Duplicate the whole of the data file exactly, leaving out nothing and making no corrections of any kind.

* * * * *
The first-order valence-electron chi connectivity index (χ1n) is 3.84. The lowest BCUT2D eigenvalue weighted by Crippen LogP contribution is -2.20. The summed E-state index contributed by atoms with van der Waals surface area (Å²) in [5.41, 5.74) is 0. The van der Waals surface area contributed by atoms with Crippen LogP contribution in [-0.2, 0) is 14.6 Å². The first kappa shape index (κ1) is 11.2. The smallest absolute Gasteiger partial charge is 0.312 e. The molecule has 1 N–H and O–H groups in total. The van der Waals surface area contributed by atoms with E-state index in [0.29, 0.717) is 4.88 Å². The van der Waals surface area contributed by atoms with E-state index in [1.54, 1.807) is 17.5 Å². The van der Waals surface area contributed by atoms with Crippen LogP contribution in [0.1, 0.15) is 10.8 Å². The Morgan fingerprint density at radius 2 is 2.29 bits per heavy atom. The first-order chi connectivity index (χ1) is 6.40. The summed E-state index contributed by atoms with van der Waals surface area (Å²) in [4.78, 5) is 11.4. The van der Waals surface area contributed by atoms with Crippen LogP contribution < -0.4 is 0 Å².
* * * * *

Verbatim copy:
The first-order valence-electron chi connectivity index (χ1n) is 3.84. The lowest BCUT2D eigenvalue weighted by Crippen LogP contribution is -2.20. The summed E-state index contributed by atoms with van der Waals surface area (Å²) in [5.41, 5.74) is 0. The van der Waals surface area contributed by atoms with Crippen LogP contribution in [-0.2, 0) is 14.6 Å². The first kappa shape index (κ1) is 11.2. The smallest absolute Gasteiger partial charge is 0.312 e. The molecule has 1 N–H and O–H groups in total. The van der Waals surface area contributed by atoms with E-state index in [0.29, 0.717) is 4.88 Å². The van der Waals surface area contributed by atoms with E-state index in [1.54, 1.807) is 17.5 Å². The van der Waals surface area contributed by atoms with Crippen LogP contribution in [0.1, 0.15) is 10.8 Å². The Morgan fingerprint density at radius 2 is 2.29 bits per heavy atom. The first-order chi connectivity index (χ1) is 6.40. The summed E-state index contributed by atoms with van der Waals surface area (Å²) in [4.78, 5) is 11.4. The van der Waals surface area contributed by atoms with Crippen LogP contribution < -0.4 is 0 Å².